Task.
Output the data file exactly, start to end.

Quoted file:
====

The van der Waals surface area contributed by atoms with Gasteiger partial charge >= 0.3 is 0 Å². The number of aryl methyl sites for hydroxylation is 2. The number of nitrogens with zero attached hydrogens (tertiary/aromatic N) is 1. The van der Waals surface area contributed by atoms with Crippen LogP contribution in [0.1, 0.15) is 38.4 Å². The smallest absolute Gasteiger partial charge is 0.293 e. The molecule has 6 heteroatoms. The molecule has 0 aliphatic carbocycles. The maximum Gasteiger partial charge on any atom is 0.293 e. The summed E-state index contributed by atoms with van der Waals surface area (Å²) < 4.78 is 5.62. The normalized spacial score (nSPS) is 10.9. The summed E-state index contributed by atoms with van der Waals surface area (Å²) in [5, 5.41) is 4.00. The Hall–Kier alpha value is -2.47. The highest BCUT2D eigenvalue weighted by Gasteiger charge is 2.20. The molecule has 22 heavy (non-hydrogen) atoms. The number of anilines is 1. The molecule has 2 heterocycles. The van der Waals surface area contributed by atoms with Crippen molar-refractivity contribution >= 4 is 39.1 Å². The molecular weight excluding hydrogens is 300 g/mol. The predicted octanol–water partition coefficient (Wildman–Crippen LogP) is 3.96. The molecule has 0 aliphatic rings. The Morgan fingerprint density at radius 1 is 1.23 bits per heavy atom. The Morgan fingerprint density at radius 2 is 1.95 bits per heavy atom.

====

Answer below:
The van der Waals surface area contributed by atoms with Gasteiger partial charge >= 0.3 is 0 Å². The number of aryl methyl sites for hydroxylation is 2. The number of nitrogens with zero attached hydrogens (tertiary/aromatic N) is 1. The van der Waals surface area contributed by atoms with Crippen LogP contribution in [0.1, 0.15) is 38.4 Å². The smallest absolute Gasteiger partial charge is 0.293 e. The molecule has 6 heteroatoms. The molecule has 0 aliphatic carbocycles. The maximum Gasteiger partial charge on any atom is 0.293 e. The summed E-state index contributed by atoms with van der Waals surface area (Å²) < 4.78 is 5.62. The normalized spacial score (nSPS) is 10.9. The summed E-state index contributed by atoms with van der Waals surface area (Å²) in [5, 5.41) is 4.00. The Hall–Kier alpha value is -2.47. The highest BCUT2D eigenvalue weighted by Gasteiger charge is 2.20. The molecule has 22 heavy (non-hydrogen) atoms. The number of anilines is 1. The molecule has 2 heterocycles. The van der Waals surface area contributed by atoms with Crippen molar-refractivity contribution >= 4 is 39.1 Å². The molecular weight excluding hydrogens is 300 g/mol. The predicted octanol–water partition coefficient (Wildman–Crippen LogP) is 3.96. The molecule has 0 aliphatic rings. The Morgan fingerprint density at radius 1 is 1.23 bits per heavy atom. The Morgan fingerprint density at radius 2 is 1.95 bits per heavy atom.